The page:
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The spell description for rope trick (PHB, pg. 272) states:

You touch a length of rope that is up to 60 feet long. One end of the rope then rises into the air until the whole rope hangs perpendicular to the ground.

What happens if I cast rope trick on a 60 foot rope in a 12 foot high room? The ceiling is not high enough for the whole rope to hang perpendicular to the ground; conceivably, it either stops rising when it hits the ceiling or it begins to pile up on the ceiling until 12 feet of it dangle to the floor. Either way, the rope does not satisfy the bolded condition in the spell description.

Does the spell fail? Do I need to cut down my rope to be less than the height of the room before casting the spell?

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No, the spell does not fail.

The entirety of the rules for this spell are in the spell description. The first paragraph reads:

You touch a length of rope that is up to 60 feet long. One end of the rope then rises into the air until the whole rope hangs perpendicular to the ground. At the upper end of the rope, an Invisible entrance opens to an extradimensional space that lasts until the spell ends.

You touch a length of rope. It rises into the air (and continues to rise until the whole rope is perpendicular to the ground). The upper end of the rope has an invisible entrance to an extradimensional space. As far as the rules are concerned, all of this occurs instantly and simultaneously.

Nowhere does it say that the spell fails under any circumstances.

It's a judgment call by the DM what the rope actually does if the spell is cast in a space with not enough room for the whole rope. But "at the upper end of the rope, an Invisible entrance opens" regardless.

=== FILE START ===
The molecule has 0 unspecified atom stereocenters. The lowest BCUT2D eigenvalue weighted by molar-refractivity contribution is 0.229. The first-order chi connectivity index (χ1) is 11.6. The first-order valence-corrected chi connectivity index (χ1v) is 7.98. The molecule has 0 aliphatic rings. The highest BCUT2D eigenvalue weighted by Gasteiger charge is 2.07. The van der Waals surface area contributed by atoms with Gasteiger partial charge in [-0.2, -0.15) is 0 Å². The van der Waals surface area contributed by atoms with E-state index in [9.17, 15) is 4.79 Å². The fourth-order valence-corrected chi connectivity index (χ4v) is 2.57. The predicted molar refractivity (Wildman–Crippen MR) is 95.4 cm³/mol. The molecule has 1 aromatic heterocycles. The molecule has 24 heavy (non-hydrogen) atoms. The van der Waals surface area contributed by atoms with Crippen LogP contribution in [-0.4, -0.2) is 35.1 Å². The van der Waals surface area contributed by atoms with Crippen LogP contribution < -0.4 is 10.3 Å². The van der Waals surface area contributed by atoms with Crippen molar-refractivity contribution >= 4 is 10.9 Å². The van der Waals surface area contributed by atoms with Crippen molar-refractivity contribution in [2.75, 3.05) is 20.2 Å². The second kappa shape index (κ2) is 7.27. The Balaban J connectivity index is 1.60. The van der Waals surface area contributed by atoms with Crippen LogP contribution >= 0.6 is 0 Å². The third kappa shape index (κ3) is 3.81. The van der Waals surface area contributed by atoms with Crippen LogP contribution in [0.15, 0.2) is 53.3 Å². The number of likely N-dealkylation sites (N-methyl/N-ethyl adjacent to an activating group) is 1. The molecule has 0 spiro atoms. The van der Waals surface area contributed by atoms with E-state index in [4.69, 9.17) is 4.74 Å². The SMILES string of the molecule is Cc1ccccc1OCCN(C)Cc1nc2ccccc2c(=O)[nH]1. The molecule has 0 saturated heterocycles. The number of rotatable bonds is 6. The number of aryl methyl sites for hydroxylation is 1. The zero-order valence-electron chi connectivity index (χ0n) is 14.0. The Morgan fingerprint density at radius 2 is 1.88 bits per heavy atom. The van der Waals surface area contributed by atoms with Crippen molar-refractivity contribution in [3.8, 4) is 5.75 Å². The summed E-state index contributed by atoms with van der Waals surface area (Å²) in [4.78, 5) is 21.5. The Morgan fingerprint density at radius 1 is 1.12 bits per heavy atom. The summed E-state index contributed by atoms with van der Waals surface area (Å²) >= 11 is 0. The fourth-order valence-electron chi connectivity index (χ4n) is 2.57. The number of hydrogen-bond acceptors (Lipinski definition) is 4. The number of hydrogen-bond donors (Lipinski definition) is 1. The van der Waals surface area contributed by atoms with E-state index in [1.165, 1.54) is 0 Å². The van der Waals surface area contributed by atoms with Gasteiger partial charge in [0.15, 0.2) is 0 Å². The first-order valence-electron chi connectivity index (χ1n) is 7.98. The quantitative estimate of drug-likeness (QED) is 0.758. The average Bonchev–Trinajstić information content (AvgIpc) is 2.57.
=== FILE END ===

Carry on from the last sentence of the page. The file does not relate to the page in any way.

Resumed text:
It doesn't say that the extradimensional space opens after the "whole rope" has risen into the air. It just says that it opens at the top end of the rope.

The way I've always seen this played is that the rope simply rises to the ceiling and the door to the extradimensional space is in the ceiling. There's good precedent for that in previous editions of D&D. In AD&D 1st edition, the Rope Trick spell description reads as follows:

The caster causes a rope from 5' to 30' in length to vertically straighten, rising into the air as if afixed by its upper end. The upper end is fastened to an extradimensional space that the caster and up to 5 others can enter, one at a time.

In this version of the spell, it's much more clear that the extradimensional space is already open when the rope begins to rise. This provides a resolution to the ambiguity of the 5th edition version. The DM could simply rule that this is how the spell still works in 5e. There's nothing in the 5e spell description to contradict that.

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Spell does not fail as such, but it is unable to create the extradimensional space.

Rules as written, the rope keeps rising up until the whole rope is perpendicular to the ground. The rope does not gain any special obstacle penetrating powers, so if it hits an obstacle, it can't meet the condition. But spell does not end either, so the rope keeps trying to rise up.

According to the rules, it is the end of the rope which rises up, so the rest of the rope just hangs down and will remain coiled up at the bottom, like any rope which is hanging from one end.

If something allows the rope to reach the condition "the whole rope hangs perpendicular to the ground", such as opening of a trapdoor or end of Leomund's Tiny Hut (when rope trick is cast inside it, though arguably this might make Rope Trick actually fail upon hitting the dome instead), then the spell proceeds as normal.


There is alternative RaW interpretation of the text: the extradimensional space opens immediately, and rises up with the end of the rope, and if ceiling is too low, it stops there. This opens a can of worms for all kinds of schenanigans by moving the lower end of the rope though, and requires many additional DM rulings about what happens.

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